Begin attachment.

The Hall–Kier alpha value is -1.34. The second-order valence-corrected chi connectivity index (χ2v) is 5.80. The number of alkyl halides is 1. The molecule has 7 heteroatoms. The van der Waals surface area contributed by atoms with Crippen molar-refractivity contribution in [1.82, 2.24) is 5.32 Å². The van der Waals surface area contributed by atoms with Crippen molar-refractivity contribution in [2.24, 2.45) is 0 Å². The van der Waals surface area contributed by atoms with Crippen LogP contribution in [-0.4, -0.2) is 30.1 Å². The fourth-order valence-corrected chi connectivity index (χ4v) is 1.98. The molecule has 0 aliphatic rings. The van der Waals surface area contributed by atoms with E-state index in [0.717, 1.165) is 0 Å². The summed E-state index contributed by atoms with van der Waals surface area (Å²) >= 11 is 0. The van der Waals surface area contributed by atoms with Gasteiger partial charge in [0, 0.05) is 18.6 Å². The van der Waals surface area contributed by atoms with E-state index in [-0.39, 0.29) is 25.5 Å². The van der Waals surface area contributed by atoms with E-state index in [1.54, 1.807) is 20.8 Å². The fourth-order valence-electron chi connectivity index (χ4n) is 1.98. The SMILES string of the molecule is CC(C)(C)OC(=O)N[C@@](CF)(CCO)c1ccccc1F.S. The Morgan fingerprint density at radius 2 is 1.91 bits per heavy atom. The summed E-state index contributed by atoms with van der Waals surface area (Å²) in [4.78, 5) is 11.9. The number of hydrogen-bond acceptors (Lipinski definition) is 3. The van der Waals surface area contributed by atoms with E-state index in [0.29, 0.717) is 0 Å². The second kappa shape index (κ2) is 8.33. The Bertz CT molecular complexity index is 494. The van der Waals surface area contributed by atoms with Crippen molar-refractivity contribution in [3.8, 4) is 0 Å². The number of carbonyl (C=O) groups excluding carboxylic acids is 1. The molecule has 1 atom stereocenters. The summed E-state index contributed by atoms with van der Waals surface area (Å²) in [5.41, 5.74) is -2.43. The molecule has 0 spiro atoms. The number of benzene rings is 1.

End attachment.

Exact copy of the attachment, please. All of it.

The Hall–Kier alpha value is -1.34. The second-order valence-corrected chi connectivity index (χ2v) is 5.80. The number of alkyl halides is 1. The molecule has 7 heteroatoms. The van der Waals surface area contributed by atoms with Crippen molar-refractivity contribution in [1.82, 2.24) is 5.32 Å². The van der Waals surface area contributed by atoms with Crippen molar-refractivity contribution in [2.24, 2.45) is 0 Å². The van der Waals surface area contributed by atoms with Crippen LogP contribution in [-0.4, -0.2) is 30.1 Å². The fourth-order valence-corrected chi connectivity index (χ4v) is 1.98. The molecule has 0 aliphatic rings. The van der Waals surface area contributed by atoms with E-state index in [0.717, 1.165) is 0 Å². The summed E-state index contributed by atoms with van der Waals surface area (Å²) >= 11 is 0. The van der Waals surface area contributed by atoms with Gasteiger partial charge in [0, 0.05) is 18.6 Å². The van der Waals surface area contributed by atoms with E-state index in [-0.39, 0.29) is 25.5 Å². The van der Waals surface area contributed by atoms with E-state index in [1.54, 1.807) is 20.8 Å². The fourth-order valence-electron chi connectivity index (χ4n) is 1.98. The SMILES string of the molecule is CC(C)(C)OC(=O)N[C@@](CF)(CCO)c1ccccc1F.S. The Morgan fingerprint density at radius 2 is 1.91 bits per heavy atom. The summed E-state index contributed by atoms with van der Waals surface area (Å²) in [4.78, 5) is 11.9. The number of hydrogen-bond acceptors (Lipinski definition) is 3. The van der Waals surface area contributed by atoms with E-state index in [0.29, 0.717) is 0 Å². The second kappa shape index (κ2) is 8.33. The Bertz CT molecular complexity index is 494. The van der Waals surface area contributed by atoms with Crippen molar-refractivity contribution in [3.8, 4) is 0 Å². The number of carbonyl (C=O) groups excluding carboxylic acids is 1. The molecule has 1 atom stereocenters. The summed E-state index contributed by atoms with van der Waals surface area (Å²) in [5.41, 5.74) is -2.43. The molecule has 0 spiro atoms. The number of benzene rings is 1.